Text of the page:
Bishop blogging round two.
After a frigid nights the morning were always welcome. Warming up and getting a good hot breakfast, discussing the days endeavors and witness plenty of shenanigans was the best way to start the days. Our first few climbs were in Buttermilks and exploring these new zones and to me, completely new places, is something I will never forget.
The Happy's, the Sads, The Buttermilks
We spent the first day exploring the Buttermilks, the area renowned for its highballs and views. Arriving with a book of trails and routes and a mountain in front of us, we started up the hill but didn't get far before the 'toast people' started appearing below us.
'Toast people,' are the namesake Rachel explains, of climbers hiking in between routes, carrying their large square crash-pads upright with straps across their backs, the only thing you can make out of their huge rectangular forms are usually two little stick-like legs comically protruding and propelling the large toast looking creature up or down the terrain. Toast people have a difficult time hearing anything behind them, with basically a soundproofing wall on their backs. This makes conversations between Toast People or among Toast People pretty funny. Toast people are also victimized often by each other, in part of a game of sneak-up-and-yank-you-down-from-behind based on their turtle-like vulnerability.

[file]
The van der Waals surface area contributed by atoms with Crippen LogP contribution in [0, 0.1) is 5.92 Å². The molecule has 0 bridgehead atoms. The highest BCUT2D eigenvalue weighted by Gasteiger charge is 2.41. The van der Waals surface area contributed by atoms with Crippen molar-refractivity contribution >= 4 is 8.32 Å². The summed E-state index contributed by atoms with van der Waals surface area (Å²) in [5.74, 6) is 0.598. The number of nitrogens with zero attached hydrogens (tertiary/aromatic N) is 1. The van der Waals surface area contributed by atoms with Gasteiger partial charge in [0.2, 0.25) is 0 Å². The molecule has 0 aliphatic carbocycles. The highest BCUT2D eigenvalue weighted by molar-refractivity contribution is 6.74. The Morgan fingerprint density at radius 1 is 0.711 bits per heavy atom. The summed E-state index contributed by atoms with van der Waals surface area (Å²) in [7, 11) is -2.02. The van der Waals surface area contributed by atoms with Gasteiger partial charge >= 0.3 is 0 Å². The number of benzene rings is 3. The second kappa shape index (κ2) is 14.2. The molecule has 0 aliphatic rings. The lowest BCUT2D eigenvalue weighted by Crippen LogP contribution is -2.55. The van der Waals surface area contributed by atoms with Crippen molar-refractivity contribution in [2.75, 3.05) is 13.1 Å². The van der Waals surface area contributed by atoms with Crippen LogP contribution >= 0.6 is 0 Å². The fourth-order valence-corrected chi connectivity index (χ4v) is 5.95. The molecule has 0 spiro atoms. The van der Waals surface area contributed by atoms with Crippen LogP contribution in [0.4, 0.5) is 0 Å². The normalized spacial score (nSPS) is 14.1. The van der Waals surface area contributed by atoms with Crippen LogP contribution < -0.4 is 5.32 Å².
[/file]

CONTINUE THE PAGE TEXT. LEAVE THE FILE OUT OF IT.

Toast people are also often accompanied by dogs, packs, jackets, chalk-bags and all manners of nalgenes and other accessories necessary for bouldering.
Anyways these toast people had some familiar voices and some familiar faces and our groups were finally officially united. Introductions were made as informally as possible, with conversations being first and names occurring somewhere in between cheering for members attempting routes and discussing the next destinations in the area.
The fading light only made that place more beautiful by the minute. The high rising jagged peaks of the Sierras cutting into the sky were dramatized but the sun's rays as it fell below the horizon behind them. The first star of the evening appearing in the space impossible to discern where the colors of dusk end and the night sky begins. Had the temperature not coincided with the rapidly diminishing light I'm sure we would have stayed out every night as late as we could.